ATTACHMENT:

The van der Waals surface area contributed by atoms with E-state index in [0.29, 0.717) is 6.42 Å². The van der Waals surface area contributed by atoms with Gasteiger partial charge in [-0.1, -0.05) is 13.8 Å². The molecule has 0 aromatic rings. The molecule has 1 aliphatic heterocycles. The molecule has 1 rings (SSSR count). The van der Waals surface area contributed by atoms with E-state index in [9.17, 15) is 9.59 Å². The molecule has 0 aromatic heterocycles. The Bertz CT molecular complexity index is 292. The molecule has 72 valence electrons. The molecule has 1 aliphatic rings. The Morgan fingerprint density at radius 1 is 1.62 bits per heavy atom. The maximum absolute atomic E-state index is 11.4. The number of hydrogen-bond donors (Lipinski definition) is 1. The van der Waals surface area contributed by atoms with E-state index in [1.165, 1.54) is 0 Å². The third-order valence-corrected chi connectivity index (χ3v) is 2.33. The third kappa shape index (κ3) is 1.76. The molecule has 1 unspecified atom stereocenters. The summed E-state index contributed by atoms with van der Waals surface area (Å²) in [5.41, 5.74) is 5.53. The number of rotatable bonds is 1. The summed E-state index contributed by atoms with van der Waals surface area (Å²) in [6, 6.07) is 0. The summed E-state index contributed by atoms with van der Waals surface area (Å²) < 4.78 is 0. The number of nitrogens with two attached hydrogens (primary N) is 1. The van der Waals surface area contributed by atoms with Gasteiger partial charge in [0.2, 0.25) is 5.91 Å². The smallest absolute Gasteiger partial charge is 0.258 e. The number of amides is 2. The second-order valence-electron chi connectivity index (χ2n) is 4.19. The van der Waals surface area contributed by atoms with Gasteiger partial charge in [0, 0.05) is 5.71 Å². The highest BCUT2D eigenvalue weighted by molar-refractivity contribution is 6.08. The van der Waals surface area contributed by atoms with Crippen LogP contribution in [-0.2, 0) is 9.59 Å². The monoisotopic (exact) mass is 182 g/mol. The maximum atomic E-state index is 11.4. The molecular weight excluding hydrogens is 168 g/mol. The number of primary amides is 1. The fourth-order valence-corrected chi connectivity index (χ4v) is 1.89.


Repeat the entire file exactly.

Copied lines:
The van der Waals surface area contributed by atoms with E-state index in [0.29, 0.717) is 6.42 Å². The van der Waals surface area contributed by atoms with Gasteiger partial charge in [-0.1, -0.05) is 13.8 Å². The molecule has 0 aromatic rings. The molecule has 1 aliphatic heterocycles. The molecule has 1 rings (SSSR count). The van der Waals surface area contributed by atoms with E-state index in [9.17, 15) is 9.59 Å². The molecule has 0 aromatic heterocycles. The Bertz CT molecular complexity index is 292. The molecule has 72 valence electrons. The molecule has 1 aliphatic rings. The Morgan fingerprint density at radius 1 is 1.62 bits per heavy atom. The maximum absolute atomic E-state index is 11.4. The number of hydrogen-bond donors (Lipinski definition) is 1. The van der Waals surface area contributed by atoms with E-state index in [1.165, 1.54) is 0 Å². The third-order valence-corrected chi connectivity index (χ3v) is 2.33. The third kappa shape index (κ3) is 1.76. The molecule has 1 unspecified atom stereocenters. The summed E-state index contributed by atoms with van der Waals surface area (Å²) in [5.41, 5.74) is 5.53. The number of rotatable bonds is 1. The summed E-state index contributed by atoms with van der Waals surface area (Å²) in [6, 6.07) is 0. The summed E-state index contributed by atoms with van der Waals surface area (Å²) < 4.78 is 0. The number of nitrogens with two attached hydrogens (primary N) is 1. The van der Waals surface area contributed by atoms with Gasteiger partial charge in [0.2, 0.25) is 5.91 Å². The smallest absolute Gasteiger partial charge is 0.258 e. The number of amides is 2. The second-order valence-electron chi connectivity index (χ2n) is 4.19. The van der Waals surface area contributed by atoms with Gasteiger partial charge in [0, 0.05) is 5.71 Å². The highest BCUT2D eigenvalue weighted by molar-refractivity contribution is 6.08. The van der Waals surface area contributed by atoms with Crippen LogP contribution in [-0.2, 0) is 9.59 Å². The monoisotopic (exact) mass is 182 g/mol. The maximum atomic E-state index is 11.4. The molecular weight excluding hydrogens is 168 g/mol. The number of primary amides is 1. The fourth-order valence-corrected chi connectivity index (χ4v) is 1.89.